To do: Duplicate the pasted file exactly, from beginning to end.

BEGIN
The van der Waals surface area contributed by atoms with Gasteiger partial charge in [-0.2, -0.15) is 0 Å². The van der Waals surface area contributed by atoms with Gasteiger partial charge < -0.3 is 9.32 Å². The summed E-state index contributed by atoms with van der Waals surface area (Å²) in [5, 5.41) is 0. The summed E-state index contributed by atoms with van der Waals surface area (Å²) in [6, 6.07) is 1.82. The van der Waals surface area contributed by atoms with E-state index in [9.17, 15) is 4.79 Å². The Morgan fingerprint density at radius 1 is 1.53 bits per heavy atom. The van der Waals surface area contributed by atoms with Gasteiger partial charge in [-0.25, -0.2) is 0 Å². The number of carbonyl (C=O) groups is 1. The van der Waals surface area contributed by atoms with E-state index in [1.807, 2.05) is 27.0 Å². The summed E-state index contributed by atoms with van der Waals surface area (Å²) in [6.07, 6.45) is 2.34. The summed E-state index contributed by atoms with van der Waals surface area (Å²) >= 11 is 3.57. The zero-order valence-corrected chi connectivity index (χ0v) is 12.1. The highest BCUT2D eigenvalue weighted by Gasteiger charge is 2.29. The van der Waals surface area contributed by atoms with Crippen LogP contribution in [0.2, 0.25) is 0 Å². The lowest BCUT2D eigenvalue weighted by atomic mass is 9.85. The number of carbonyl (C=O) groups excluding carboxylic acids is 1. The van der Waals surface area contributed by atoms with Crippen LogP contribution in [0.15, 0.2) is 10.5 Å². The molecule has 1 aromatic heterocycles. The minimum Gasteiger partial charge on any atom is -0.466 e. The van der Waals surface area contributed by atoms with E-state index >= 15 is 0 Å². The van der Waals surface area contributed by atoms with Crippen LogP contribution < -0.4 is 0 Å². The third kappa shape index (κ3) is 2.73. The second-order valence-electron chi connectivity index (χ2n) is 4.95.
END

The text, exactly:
The van der Waals surface area contributed by atoms with Gasteiger partial charge in [-0.2, -0.15) is 0 Å². The van der Waals surface area contributed by atoms with Gasteiger partial charge < -0.3 is 9.32 Å². The summed E-state index contributed by atoms with van der Waals surface area (Å²) in [5, 5.41) is 0. The summed E-state index contributed by atoms with van der Waals surface area (Å²) in [6, 6.07) is 1.82. The van der Waals surface area contributed by atoms with E-state index in [9.17, 15) is 4.79 Å². The Morgan fingerprint density at radius 1 is 1.53 bits per heavy atom. The van der Waals surface area contributed by atoms with Gasteiger partial charge in [-0.25, -0.2) is 0 Å². The number of carbonyl (C=O) groups is 1. The van der Waals surface area contributed by atoms with E-state index in [1.807, 2.05) is 27.0 Å². The summed E-state index contributed by atoms with van der Waals surface area (Å²) in [6.07, 6.45) is 2.34. The summed E-state index contributed by atoms with van der Waals surface area (Å²) >= 11 is 3.57. The zero-order valence-corrected chi connectivity index (χ0v) is 12.1. The highest BCUT2D eigenvalue weighted by Gasteiger charge is 2.29. The van der Waals surface area contributed by atoms with Crippen LogP contribution in [0.2, 0.25) is 0 Å². The lowest BCUT2D eigenvalue weighted by atomic mass is 9.85. The number of carbonyl (C=O) groups excluding carboxylic acids is 1. The van der Waals surface area contributed by atoms with Crippen LogP contribution in [0.15, 0.2) is 10.5 Å². The molecule has 1 aromatic heterocycles. The minimum Gasteiger partial charge on any atom is -0.466 e. The van der Waals surface area contributed by atoms with E-state index >= 15 is 0 Å². The van der Waals surface area contributed by atoms with Crippen LogP contribution < -0.4 is 0 Å². The third kappa shape index (κ3) is 2.73. The second-order valence-electron chi connectivity index (χ2n) is 4.95.